Maya Monuments

Kings stayed active in the world by being remembered in stone Waxaklajun Ub’ak K’awiil, “Serpent Of Eighteen Bodies,” 13th Ruler of Copan, Honduras.   That’s me beside his monument, Copan Stela A. It was dedicated February 1, 731 A.D. Elements of his costume symbolize death and resurrection. He wears the Maize God skirt of jaguar skin and his headdress, a woven mat pattern, signifies the throne— authority to rule. Glyphs on the right side of the monument speak of a ritual on that day witnessed by the lords of Tikal, Calakmul, Palanque… Read More

Stone Monument: Stelae

(Stelae) were more than mere representation; they were themselves animate embodiments of the king, extensions of the kingly self that always ‘acted’ to insure the perpetual renewal of time and the cosmos. David Stuart  Maya stelae are tall stone monuments, erected in the Classic Period between 100 and 300 AD. Many of them were sculpted in low relief on all four sides with kings, gods, ancestors and hieroglyphs. They were mostly painted red—the color of the life force—but uncarved stelae were also found. It’s speculated that these had been painted with images… Read More

Prophecy And Order

What happened before will happen again Prophecy was a prominent feature in all the known ancient cultures. Feeling at the mercy of the gods who represented the forces of nature, complex societies needed a way to understand their behavior so they could brace themselves for the next god-made flood, drought or other catastrophe and hope the gods would yield to the petitions and bargaining sacrifices of their kings and holy men. Maya kings established order by relying on observations of the motions of the sun, moon and other heavenly bodies. Remarkably, because… Read More

The Maya Celestial Realm (3rd Initiation Trial)

Photo courtesy of Justin Kerr Similar to the Maya Underworld, the Upperworld was populated with demons. Instead of nine levels, however, the celestial realm had thirteen, each with a ruling god. Not much is known about the levels, but there’s an indication that the fifth was a “Place of Fire” inhabited by fire serpents who emitted comets and meteors. One group called that level the Na Ho Chaan or “First Five Sky,” portrayed in art as long, twisted cords— an association with the umbilical cord and the cords wrapped around a pointed… Read More

Xibalba: The Maya Underworld (2nd Initiation Trial)

Rollout vase photo courtesy of Justin Kerr The Maya Underworld, called Xibalba (She-balba), “The Place of Fright,” was the realm beneath the surface of the Earth and under water. It was perceived to have nine descending levels arranged like an inverted pyramid, was ruled by the Bolontik’u, “Nine Lords of Death” and was often depicted on vases as a giant conch or snail shell which enclosed a mysterious other reality interpreted by some to be an infinite, eternal and bloody ocean of bliss. The Underworld was always pressing upward through portals—volcanoes, floods,… Read More

Ancestor Substitution: Maintaining balance and order in the cosmos

Concepcion, Guatemala: A shaman and his mother converse with my guide The Tzutujil Maya who live around Lake Atitlan in Guatemala, use the term k’ex “substitute, exchange” to reference various ways in which the universe maintains balance or equilibrium. The perceived order in the cosmos has to be maintained on Earth—as above, so below. Substitution applies to generations. For instance, a child is considered a substitute for a deceased parent or grandparent. People are exchanged for one another through repetition, the same basic personality or temperament, even souls reoccurring through reincarnation. One… Read More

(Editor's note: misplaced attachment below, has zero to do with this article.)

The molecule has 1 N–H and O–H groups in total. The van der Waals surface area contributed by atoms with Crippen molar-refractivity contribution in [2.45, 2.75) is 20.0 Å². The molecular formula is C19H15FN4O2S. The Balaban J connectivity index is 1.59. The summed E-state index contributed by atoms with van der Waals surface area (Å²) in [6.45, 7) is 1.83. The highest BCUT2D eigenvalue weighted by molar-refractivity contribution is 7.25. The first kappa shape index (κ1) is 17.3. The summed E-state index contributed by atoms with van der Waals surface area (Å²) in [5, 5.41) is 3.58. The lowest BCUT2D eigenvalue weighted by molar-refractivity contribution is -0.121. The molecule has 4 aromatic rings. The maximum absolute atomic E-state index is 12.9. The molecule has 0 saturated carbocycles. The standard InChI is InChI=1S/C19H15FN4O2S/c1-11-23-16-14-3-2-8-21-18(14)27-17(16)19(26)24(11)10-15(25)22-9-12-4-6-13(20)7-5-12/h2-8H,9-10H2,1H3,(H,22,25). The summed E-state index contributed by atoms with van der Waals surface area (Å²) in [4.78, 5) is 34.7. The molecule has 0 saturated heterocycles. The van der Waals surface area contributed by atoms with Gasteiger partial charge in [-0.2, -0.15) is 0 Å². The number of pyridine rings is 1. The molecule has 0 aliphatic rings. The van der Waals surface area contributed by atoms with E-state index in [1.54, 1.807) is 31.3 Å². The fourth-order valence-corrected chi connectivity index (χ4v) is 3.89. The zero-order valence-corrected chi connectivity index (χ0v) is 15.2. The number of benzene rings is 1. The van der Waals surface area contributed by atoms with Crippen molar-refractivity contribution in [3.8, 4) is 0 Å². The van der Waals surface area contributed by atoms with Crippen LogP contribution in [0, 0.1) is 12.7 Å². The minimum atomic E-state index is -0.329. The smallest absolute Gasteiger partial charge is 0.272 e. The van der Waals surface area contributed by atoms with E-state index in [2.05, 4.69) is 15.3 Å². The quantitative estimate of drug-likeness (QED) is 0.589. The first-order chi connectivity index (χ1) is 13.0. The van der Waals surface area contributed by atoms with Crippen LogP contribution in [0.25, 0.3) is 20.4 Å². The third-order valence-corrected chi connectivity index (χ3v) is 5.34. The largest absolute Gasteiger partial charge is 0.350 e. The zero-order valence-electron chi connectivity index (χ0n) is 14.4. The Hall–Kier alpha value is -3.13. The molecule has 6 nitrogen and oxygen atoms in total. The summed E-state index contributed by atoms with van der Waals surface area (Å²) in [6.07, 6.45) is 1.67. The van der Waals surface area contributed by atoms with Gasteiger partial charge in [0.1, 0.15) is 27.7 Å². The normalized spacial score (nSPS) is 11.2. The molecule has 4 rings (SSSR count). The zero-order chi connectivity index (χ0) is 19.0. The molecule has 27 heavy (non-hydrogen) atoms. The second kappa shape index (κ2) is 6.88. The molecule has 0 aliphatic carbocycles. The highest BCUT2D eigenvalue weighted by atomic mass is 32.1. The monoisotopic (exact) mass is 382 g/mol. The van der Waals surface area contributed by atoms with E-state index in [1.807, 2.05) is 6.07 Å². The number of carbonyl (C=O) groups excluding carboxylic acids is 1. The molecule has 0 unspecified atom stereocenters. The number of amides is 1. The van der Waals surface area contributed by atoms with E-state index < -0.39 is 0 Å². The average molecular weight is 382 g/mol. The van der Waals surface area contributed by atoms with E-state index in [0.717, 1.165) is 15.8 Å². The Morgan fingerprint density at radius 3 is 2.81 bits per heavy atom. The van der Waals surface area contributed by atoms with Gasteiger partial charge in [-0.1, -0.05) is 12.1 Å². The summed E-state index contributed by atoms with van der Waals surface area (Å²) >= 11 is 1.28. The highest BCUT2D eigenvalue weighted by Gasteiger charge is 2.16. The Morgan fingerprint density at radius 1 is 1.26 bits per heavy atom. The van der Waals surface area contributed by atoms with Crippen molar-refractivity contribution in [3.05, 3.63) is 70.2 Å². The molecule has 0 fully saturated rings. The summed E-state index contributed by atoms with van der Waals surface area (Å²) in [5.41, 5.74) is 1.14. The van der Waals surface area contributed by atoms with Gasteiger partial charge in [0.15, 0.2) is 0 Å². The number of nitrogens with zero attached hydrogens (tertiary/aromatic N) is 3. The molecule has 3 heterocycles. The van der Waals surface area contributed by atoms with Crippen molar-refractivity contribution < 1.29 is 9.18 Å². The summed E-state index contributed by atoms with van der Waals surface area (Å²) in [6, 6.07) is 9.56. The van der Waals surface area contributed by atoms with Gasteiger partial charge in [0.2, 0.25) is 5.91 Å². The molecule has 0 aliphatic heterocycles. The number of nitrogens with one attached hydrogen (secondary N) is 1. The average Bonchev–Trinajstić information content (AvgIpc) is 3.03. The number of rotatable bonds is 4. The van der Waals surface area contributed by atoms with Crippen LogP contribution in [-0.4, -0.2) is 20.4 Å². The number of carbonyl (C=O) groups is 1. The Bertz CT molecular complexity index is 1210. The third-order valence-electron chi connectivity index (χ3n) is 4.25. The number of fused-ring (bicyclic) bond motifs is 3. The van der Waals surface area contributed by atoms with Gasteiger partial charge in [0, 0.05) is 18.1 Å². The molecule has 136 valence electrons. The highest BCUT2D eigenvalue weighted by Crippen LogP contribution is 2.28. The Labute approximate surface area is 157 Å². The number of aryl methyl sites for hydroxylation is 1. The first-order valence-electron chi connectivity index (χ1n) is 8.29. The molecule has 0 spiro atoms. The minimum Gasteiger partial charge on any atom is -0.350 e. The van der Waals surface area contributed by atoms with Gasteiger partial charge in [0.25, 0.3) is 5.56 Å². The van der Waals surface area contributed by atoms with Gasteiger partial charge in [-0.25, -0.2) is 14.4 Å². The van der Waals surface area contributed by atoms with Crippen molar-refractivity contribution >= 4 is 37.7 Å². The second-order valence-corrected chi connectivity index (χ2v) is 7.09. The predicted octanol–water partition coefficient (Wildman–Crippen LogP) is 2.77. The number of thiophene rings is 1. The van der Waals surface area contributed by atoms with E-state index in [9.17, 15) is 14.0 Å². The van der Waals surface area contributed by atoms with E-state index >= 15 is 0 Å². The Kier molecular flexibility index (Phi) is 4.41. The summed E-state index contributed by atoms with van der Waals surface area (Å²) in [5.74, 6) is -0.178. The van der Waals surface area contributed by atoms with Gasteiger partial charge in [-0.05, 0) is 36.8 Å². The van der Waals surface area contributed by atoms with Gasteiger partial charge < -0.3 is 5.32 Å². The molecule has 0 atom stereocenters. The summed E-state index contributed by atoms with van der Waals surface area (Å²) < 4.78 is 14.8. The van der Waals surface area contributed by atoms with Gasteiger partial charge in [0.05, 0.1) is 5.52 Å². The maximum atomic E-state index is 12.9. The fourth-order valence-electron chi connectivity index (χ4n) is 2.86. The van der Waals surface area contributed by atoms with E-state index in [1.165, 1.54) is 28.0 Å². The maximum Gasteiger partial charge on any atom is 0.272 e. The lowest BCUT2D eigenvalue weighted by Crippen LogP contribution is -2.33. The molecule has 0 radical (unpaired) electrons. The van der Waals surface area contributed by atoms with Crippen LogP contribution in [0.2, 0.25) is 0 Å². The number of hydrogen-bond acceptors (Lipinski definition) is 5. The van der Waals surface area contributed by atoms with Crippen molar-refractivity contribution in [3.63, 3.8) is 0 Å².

Termination Rituals

  Caracol Structure B5 For the ancient Maya the most important interaction was not between persons, objects or buildings, it was their relationship with the spirits that resided in them. While everything was perceived as being alive, only those things that were useful were ritually ensouled with a guardian spirit—or a god in the case of temples, palaces and sacred places. When a ceramic vessel was made or a house built, a och’ k’ak’ “fire-entering” ritual was held to invite a spirit, often a deceased ancestor, to take up residence in it…. Read More

The Dancing Maize God

Vessel of the Dancing Lords (A.D. 750/800)  Photo courtesy of the Art Institute of Chicago. Maya Image Archive This vessel was produced in the Naranjo, Guatemala workshop for Lord K’ahk’ Ukalaw Chan Chaahk. At the top, above a band of symbols indicating the sky (a “sky band”), the hieroglyphs read: “His painting, (artist’s name?), artist sage, Lord Maxam, child of woman, Holy Lady Water-Venus, Lady Lord of Yaxhá (title?)(title?), child of man, Three Katun (60 year) Sacrificer, Lord Flint Face, Holy Lord of Naranjo, pure artisan.” The Classic Period name of the… Read More

Maize

In the pre-dawn darkness, Gucumatz and Heart Of Heaven call on Fox, Coyote, Parrot and Crow to bring yellow and white maize from Paxil and Cayala, a mountain filled with seeds and fruits. Old Xmucane grinds the maize and, from the meal, the first four men are fashioned. Unlike the previous wooden race, these people of maize possess great knowledge and understanding and correctly give thanks to their creators. However, Gucumatz and Heart of Heaven are troubled; these corn men can see everywhere—through earth and sky to the limits of the universe…. Read More

Ch’ulel “Soul”

Plumeria, San Ignacio, Cayo, Belize For the Tzotzil Maya, ch’ulel is the inner, individual soul which has thirteen parts and is centered in the heart. This life essence that animates the person is placed in the embryo at conception by ancestral deities and is inherited from the grandfather, not the father, because, after a person dies, the soul remains at the gravesite for the same period of time as the person lived. And once the ch’ulel has been placed in the new grandchild, he or she becomes a k’ex “substitute” for the… Read More